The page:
1. Set clear expectations – via your syllabus, a collaboratively-developed community agreement, and modeling desired behaviors – for class participation and the value of sharing cultural perspectives.
  2. Model the learner mindset. Share your awareness of personal limitations and worldview.
  3. Take time to get to know students as individuals, e.g. have students complete a short questionnaire or notecard during the first week of class; use nametags with gender pronouns throughout the quarter.
  4. Think > pair > share.
  5. Vary forms of classroom participation, including: working in dyads and small groups before reporting out to large group; using clickers; utilizing responses from course website/discussion board during in-class discussions; having students write individual contracts that allocate points based on categories of skills they want to develop.
  6. Communicate on an individual level, e.g.require students (or give them specific incentives) to sign up for office hours during the first 2-3 weeks; walk around the room to engage with students or student groups on a more individual basis.
  7. Arrange seats in a circle and pass around a “talking” object.
  8. Plan time for reflection before soliciting responses from the class, e.g. assign a free-writing prompt to stimulate thinking.
  9. Raise the status of students with lower language skills.
  10. Use show and tell activities to highlight culture, e.g. incorporate “artifacts” in e-portfolios.
  11. Be intentional in the design of groups or assignments, e.g. assign specific roles; use playing cards to assign students to groups randomly.
  12. Allow moments of silence instead of rushing to fill it.

Working with Non-Native Speakers of English

Resources compiled by Young-Kyung Min, PhD, former Lecturer in the UW Bothell Education Program, highlight culturally diverse approaches to writing, organizing ideas, and issues such as plagiarism. They are intended to help instructors better understand the non-native speakers of English in their classrooms and provide tools to address their specific needs.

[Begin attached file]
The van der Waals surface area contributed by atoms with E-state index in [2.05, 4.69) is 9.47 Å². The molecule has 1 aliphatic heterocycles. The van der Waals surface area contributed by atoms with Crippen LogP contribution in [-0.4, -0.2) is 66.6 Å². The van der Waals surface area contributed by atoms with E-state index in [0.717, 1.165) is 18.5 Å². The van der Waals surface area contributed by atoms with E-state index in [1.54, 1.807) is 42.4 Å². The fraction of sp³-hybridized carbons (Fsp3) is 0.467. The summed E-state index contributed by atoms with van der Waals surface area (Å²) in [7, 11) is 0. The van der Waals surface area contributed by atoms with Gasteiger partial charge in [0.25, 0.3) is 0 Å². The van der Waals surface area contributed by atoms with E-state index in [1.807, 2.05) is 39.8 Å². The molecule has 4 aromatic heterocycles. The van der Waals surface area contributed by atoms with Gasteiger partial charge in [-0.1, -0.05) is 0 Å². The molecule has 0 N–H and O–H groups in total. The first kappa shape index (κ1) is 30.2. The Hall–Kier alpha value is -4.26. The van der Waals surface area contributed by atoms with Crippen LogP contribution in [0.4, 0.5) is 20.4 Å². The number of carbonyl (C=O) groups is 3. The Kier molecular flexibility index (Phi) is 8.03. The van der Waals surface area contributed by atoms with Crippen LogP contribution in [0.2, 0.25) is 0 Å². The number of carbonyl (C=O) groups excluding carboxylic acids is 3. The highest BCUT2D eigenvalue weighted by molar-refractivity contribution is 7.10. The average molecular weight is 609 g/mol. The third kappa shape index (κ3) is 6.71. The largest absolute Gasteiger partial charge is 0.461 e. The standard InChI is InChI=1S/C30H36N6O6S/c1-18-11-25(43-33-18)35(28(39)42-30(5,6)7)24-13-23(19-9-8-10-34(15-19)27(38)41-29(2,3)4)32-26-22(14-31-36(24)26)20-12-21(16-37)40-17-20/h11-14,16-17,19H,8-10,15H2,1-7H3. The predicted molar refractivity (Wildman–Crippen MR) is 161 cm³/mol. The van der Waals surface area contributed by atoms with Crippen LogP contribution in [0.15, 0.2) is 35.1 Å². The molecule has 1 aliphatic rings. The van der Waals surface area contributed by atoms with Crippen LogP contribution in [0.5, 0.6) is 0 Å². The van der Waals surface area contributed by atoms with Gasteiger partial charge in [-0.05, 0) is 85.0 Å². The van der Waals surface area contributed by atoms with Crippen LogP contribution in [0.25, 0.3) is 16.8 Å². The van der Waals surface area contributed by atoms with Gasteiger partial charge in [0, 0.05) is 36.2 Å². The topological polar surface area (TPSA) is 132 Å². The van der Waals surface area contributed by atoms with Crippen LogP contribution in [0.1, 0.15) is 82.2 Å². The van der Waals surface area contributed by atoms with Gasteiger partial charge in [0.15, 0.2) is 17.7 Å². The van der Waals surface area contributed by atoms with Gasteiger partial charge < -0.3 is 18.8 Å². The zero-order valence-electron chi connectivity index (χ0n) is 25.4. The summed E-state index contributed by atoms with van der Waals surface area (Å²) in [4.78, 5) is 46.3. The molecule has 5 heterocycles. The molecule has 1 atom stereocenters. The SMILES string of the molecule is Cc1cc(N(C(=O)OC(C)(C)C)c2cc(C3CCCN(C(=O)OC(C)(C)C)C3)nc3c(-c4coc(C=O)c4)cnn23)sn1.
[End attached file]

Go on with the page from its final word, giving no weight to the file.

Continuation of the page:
• Chavez, Vivian. Cultural Humility video
  • Cultural Humility Versus Cultural Competence: A Critical Distinction in Defining Physician Training Outcomes in Multicultural Education. Melanie Tervalon, Jann Murray-García. Journal of Health Care for the Poor and Underserved, Volume 9, Number 2, May 1998, pp. 117-125. Johns Hopkins University Press.
  • Developing Intercultural Competence for International Education Faculty and Staff
    Bennett, Janet, PhD. 2011. AIEA Conference Workshop.
    Also found in: Bennett, Janet. 2008. Transformative training: Designing programs for cultural learning in Contemporary leadership and intercultural competence: Understanding and utilizing cultural diversity to build successful organizations, ed. M.A. Moodian, 95-110. Thousand Oaks, CA: Sage.
  • ESL Resources for Faculty. Min, Young-Kyung, PhD. 2013. UW Bothell Writing and Communication Center.

  • Exploring Interculturally Competent Teaching in Social Science Classrooms. Deardorff, Darla, EdD. 2009. ELiSS, Vol 2 Issue 1.

If you have resources that you would like to see added to this toolkit, please send to: Natalia Dyba, Director of Global Initiatives